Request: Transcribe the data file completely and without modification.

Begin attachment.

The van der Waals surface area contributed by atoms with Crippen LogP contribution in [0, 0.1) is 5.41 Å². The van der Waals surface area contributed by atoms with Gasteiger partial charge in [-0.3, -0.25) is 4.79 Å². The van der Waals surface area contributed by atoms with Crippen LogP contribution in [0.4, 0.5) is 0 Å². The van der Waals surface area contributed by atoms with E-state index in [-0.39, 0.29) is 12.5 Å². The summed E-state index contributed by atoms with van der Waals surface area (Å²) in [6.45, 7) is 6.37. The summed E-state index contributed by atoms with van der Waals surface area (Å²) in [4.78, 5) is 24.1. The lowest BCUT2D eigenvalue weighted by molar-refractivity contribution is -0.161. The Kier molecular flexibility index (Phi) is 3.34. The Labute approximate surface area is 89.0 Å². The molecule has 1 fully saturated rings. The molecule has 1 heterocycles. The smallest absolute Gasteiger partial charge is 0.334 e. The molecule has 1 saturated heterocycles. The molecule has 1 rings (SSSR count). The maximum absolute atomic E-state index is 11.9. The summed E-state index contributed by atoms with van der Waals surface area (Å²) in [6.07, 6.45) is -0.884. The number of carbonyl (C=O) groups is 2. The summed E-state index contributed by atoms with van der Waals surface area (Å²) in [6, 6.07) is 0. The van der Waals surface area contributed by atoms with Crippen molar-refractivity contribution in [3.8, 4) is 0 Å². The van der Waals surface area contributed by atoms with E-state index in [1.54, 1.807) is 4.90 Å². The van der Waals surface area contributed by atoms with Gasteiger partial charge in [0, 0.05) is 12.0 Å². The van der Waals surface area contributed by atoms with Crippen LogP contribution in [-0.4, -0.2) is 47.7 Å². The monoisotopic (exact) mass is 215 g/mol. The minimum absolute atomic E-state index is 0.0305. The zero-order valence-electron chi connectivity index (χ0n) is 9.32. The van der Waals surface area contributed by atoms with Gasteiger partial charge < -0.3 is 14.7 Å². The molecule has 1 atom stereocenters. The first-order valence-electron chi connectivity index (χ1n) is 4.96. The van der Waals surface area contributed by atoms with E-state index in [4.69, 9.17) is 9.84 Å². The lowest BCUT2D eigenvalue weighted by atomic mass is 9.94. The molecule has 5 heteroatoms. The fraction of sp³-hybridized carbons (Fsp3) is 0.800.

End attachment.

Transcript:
The van der Waals surface area contributed by atoms with Crippen LogP contribution in [0, 0.1) is 5.41 Å². The van der Waals surface area contributed by atoms with Gasteiger partial charge in [-0.3, -0.25) is 4.79 Å². The van der Waals surface area contributed by atoms with Crippen LogP contribution in [0.4, 0.5) is 0 Å². The van der Waals surface area contributed by atoms with E-state index in [-0.39, 0.29) is 12.5 Å². The summed E-state index contributed by atoms with van der Waals surface area (Å²) in [6.45, 7) is 6.37. The summed E-state index contributed by atoms with van der Waals surface area (Å²) in [4.78, 5) is 24.1. The lowest BCUT2D eigenvalue weighted by molar-refractivity contribution is -0.161. The Kier molecular flexibility index (Phi) is 3.34. The Labute approximate surface area is 89.0 Å². The molecule has 1 fully saturated rings. The molecule has 1 heterocycles. The smallest absolute Gasteiger partial charge is 0.334 e. The molecule has 1 saturated heterocycles. The molecule has 1 rings (SSSR count). The maximum absolute atomic E-state index is 11.9. The summed E-state index contributed by atoms with van der Waals surface area (Å²) in [6.07, 6.45) is -0.884. The number of carbonyl (C=O) groups is 2. The summed E-state index contributed by atoms with van der Waals surface area (Å²) in [6, 6.07) is 0. The van der Waals surface area contributed by atoms with Crippen molar-refractivity contribution in [3.8, 4) is 0 Å². The van der Waals surface area contributed by atoms with E-state index in [1.54, 1.807) is 4.90 Å². The van der Waals surface area contributed by atoms with Gasteiger partial charge in [0, 0.05) is 12.0 Å². The van der Waals surface area contributed by atoms with Crippen LogP contribution in [-0.4, -0.2) is 47.7 Å². The monoisotopic (exact) mass is 215 g/mol. The minimum absolute atomic E-state index is 0.0305. The zero-order valence-electron chi connectivity index (χ0n) is 9.32. The van der Waals surface area contributed by atoms with Gasteiger partial charge < -0.3 is 14.7 Å². The molecule has 1 atom stereocenters. The first-order valence-electron chi connectivity index (χ1n) is 4.96. The van der Waals surface area contributed by atoms with E-state index in [4.69, 9.17) is 9.84 Å². The lowest BCUT2D eigenvalue weighted by atomic mass is 9.94. The molecule has 5 heteroatoms. The fraction of sp³-hybridized carbons (Fsp3) is 0.800.